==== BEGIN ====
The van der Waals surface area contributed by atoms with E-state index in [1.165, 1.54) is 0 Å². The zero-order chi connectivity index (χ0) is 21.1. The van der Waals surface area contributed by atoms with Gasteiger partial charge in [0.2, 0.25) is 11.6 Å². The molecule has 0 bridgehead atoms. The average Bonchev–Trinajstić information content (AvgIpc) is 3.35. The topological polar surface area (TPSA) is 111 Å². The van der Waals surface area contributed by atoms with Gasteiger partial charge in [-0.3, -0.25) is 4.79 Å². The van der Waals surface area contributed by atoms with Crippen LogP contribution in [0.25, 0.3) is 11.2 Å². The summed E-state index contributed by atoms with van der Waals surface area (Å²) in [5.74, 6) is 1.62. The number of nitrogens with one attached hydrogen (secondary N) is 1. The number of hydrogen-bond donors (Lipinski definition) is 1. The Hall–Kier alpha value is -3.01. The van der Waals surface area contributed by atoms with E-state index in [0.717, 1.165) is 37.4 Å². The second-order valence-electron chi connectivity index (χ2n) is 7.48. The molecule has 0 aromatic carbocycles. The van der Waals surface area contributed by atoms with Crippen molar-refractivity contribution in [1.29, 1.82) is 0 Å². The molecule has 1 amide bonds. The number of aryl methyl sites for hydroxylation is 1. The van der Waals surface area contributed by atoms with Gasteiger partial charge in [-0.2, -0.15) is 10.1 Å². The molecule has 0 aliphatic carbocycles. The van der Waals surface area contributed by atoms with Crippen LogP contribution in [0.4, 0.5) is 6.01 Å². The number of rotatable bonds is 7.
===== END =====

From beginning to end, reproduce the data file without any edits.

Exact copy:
The van der Waals surface area contributed by atoms with E-state index in [1.165, 1.54) is 0 Å². The zero-order chi connectivity index (χ0) is 21.1. The van der Waals surface area contributed by atoms with Gasteiger partial charge in [0.2, 0.25) is 11.6 Å². The molecule has 0 bridgehead atoms. The average Bonchev–Trinajstić information content (AvgIpc) is 3.35. The topological polar surface area (TPSA) is 111 Å². The van der Waals surface area contributed by atoms with Gasteiger partial charge in [-0.3, -0.25) is 4.79 Å². The van der Waals surface area contributed by atoms with Crippen LogP contribution in [0.25, 0.3) is 11.2 Å². The summed E-state index contributed by atoms with van der Waals surface area (Å²) in [5.74, 6) is 1.62. The number of nitrogens with one attached hydrogen (secondary N) is 1. The number of hydrogen-bond donors (Lipinski definition) is 1. The Hall–Kier alpha value is -3.01. The van der Waals surface area contributed by atoms with E-state index in [0.717, 1.165) is 37.4 Å². The second-order valence-electron chi connectivity index (χ2n) is 7.48. The molecule has 0 aromatic carbocycles. The van der Waals surface area contributed by atoms with Crippen molar-refractivity contribution in [1.29, 1.82) is 0 Å². The molecule has 1 amide bonds. The number of aryl methyl sites for hydroxylation is 1. The van der Waals surface area contributed by atoms with Gasteiger partial charge in [-0.2, -0.15) is 10.1 Å². The molecule has 0 aliphatic carbocycles. The van der Waals surface area contributed by atoms with Crippen LogP contribution in [0.4, 0.5) is 6.01 Å². The number of rotatable bonds is 7.